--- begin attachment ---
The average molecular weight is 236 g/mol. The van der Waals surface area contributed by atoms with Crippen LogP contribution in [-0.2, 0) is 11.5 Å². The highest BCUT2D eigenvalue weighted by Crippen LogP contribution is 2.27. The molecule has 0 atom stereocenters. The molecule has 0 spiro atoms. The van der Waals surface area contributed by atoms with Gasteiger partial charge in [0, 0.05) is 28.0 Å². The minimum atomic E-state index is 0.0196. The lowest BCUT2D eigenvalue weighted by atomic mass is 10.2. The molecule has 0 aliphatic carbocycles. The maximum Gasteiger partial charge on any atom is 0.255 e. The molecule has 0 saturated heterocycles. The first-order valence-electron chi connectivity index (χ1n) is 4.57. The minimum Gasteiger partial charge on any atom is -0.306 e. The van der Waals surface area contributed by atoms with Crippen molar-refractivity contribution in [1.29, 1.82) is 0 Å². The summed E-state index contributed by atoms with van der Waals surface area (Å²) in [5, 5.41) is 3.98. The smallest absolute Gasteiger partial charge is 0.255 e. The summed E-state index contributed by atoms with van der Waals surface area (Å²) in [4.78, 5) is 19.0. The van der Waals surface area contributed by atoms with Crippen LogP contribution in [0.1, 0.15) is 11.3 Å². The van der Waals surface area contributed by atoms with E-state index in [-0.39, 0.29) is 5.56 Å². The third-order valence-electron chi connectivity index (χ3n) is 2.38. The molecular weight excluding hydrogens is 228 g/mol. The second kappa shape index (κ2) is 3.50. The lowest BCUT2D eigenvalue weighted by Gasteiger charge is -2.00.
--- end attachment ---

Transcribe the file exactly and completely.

The average molecular weight is 236 g/mol. The van der Waals surface area contributed by atoms with Crippen LogP contribution in [-0.2, 0) is 11.5 Å². The highest BCUT2D eigenvalue weighted by Crippen LogP contribution is 2.27. The molecule has 0 atom stereocenters. The molecule has 0 spiro atoms. The van der Waals surface area contributed by atoms with Gasteiger partial charge in [0, 0.05) is 28.0 Å². The minimum atomic E-state index is 0.0196. The lowest BCUT2D eigenvalue weighted by atomic mass is 10.2. The molecule has 0 aliphatic carbocycles. The maximum Gasteiger partial charge on any atom is 0.255 e. The molecule has 0 saturated heterocycles. The first-order valence-electron chi connectivity index (χ1n) is 4.57. The minimum Gasteiger partial charge on any atom is -0.306 e. The van der Waals surface area contributed by atoms with Crippen molar-refractivity contribution in [1.29, 1.82) is 0 Å². The summed E-state index contributed by atoms with van der Waals surface area (Å²) in [5, 5.41) is 3.98. The smallest absolute Gasteiger partial charge is 0.255 e. The summed E-state index contributed by atoms with van der Waals surface area (Å²) in [4.78, 5) is 19.0. The van der Waals surface area contributed by atoms with Crippen LogP contribution in [0.1, 0.15) is 11.3 Å². The van der Waals surface area contributed by atoms with E-state index in [-0.39, 0.29) is 5.56 Å². The third-order valence-electron chi connectivity index (χ3n) is 2.38. The molecular weight excluding hydrogens is 228 g/mol. The second kappa shape index (κ2) is 3.50. The lowest BCUT2D eigenvalue weighted by Gasteiger charge is -2.00.